A theoretical approach of some factors influencing the intensity diffracted by a polycrystalline material at a definite Bragg angle has been confirmed by experimental data obtained with a high-angle Norelco diffractometer. The factors mainly considered are the focusing arrangement of the goniometer which delineates the geometric shape of the volume fraction of the sample being irradiated and the absorption of the latter.
Tests have been performed (a) with quartz mixed in samples covering a large range of absorption coefficients, (b) with two different K radiations using copper and molybdenum targets, (c) with three different angles of beam divergence of 1, ½, and ¼°, respectively, and (d) with the sample packed and leveled in a copper grid with openings of about 350 μ. As this test with copper grids was to demonstrate that each opening was acting like a volume of sample irradiated by a beam of extremely small divergence (0.1°), it also shows that more accuracy in the measurement of the exact Bragg angle can be reached in these conditions as compared to that obtained with conventional sample holders.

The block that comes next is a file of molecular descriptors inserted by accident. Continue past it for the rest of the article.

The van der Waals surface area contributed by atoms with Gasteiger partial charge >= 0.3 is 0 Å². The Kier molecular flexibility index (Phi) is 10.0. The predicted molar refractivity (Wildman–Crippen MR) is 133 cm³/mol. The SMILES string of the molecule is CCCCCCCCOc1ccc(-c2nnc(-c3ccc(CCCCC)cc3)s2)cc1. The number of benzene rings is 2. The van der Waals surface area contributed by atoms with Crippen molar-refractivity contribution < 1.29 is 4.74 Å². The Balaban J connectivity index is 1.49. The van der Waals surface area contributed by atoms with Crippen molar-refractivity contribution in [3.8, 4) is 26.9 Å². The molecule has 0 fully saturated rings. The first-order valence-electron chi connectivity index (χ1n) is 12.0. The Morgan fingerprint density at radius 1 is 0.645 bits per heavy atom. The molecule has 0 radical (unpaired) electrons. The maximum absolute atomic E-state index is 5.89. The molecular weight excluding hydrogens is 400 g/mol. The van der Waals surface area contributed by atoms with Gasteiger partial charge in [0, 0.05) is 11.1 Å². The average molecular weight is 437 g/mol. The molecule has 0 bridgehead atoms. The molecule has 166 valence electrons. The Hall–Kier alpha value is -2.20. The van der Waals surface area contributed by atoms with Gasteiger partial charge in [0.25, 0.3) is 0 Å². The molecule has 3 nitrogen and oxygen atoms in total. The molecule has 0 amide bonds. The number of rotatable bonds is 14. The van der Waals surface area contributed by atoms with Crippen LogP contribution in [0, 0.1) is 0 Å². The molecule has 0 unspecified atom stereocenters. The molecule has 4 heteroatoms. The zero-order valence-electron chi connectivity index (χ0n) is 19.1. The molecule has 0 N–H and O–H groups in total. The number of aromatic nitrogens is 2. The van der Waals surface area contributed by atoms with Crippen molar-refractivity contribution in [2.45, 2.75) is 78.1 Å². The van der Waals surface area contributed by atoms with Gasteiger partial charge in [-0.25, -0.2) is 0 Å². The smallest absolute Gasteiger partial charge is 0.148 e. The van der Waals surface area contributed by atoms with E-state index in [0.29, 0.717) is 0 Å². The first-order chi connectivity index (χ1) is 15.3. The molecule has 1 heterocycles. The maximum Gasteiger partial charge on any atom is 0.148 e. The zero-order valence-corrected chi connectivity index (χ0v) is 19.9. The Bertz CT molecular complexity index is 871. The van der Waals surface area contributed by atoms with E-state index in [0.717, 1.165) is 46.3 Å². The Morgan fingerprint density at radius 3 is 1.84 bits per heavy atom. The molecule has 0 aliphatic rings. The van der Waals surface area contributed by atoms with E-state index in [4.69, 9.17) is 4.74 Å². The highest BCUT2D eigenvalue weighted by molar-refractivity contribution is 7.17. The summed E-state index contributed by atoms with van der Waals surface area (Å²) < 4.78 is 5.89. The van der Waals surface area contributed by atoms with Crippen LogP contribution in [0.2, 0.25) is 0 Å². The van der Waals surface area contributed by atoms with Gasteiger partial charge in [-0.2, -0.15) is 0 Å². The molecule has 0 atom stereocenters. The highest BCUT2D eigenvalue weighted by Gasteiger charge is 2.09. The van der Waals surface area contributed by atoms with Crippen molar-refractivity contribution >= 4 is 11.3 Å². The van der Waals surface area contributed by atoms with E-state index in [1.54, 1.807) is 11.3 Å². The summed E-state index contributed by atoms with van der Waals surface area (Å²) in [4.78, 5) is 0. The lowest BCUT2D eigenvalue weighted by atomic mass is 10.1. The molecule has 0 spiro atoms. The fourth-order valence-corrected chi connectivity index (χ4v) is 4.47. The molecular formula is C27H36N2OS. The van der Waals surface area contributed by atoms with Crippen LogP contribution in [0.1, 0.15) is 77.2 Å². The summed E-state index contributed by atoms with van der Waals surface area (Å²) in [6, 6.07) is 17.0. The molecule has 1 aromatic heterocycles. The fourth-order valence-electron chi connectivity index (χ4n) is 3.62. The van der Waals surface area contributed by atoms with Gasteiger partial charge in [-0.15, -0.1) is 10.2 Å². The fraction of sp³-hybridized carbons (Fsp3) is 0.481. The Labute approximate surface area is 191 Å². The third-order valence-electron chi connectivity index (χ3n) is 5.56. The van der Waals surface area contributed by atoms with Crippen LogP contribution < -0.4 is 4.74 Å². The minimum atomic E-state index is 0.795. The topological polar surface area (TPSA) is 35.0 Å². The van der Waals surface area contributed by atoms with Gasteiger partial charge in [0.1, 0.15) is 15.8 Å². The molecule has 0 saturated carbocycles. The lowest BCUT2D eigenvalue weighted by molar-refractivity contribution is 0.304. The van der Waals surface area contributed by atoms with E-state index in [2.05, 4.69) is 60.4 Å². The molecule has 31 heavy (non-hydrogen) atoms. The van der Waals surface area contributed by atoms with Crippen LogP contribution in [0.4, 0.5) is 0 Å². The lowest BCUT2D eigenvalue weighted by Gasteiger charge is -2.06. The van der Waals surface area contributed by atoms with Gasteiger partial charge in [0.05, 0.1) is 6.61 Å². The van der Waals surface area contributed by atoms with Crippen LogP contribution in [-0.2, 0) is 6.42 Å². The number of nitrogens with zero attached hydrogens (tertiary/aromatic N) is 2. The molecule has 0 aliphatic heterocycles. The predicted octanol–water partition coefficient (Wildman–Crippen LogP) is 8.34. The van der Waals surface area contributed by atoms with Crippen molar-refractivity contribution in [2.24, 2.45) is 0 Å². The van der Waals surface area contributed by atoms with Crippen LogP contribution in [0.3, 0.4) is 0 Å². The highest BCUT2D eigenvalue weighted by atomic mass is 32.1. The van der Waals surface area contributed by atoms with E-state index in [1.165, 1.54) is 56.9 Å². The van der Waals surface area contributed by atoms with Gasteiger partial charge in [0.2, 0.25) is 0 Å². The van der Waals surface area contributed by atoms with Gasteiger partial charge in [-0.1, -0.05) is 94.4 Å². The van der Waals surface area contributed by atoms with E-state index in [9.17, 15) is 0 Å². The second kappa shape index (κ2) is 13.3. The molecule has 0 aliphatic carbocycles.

A general equation, suitable for qualitative and quantitative analysis when these factors have to be taken into consideration, is proposed.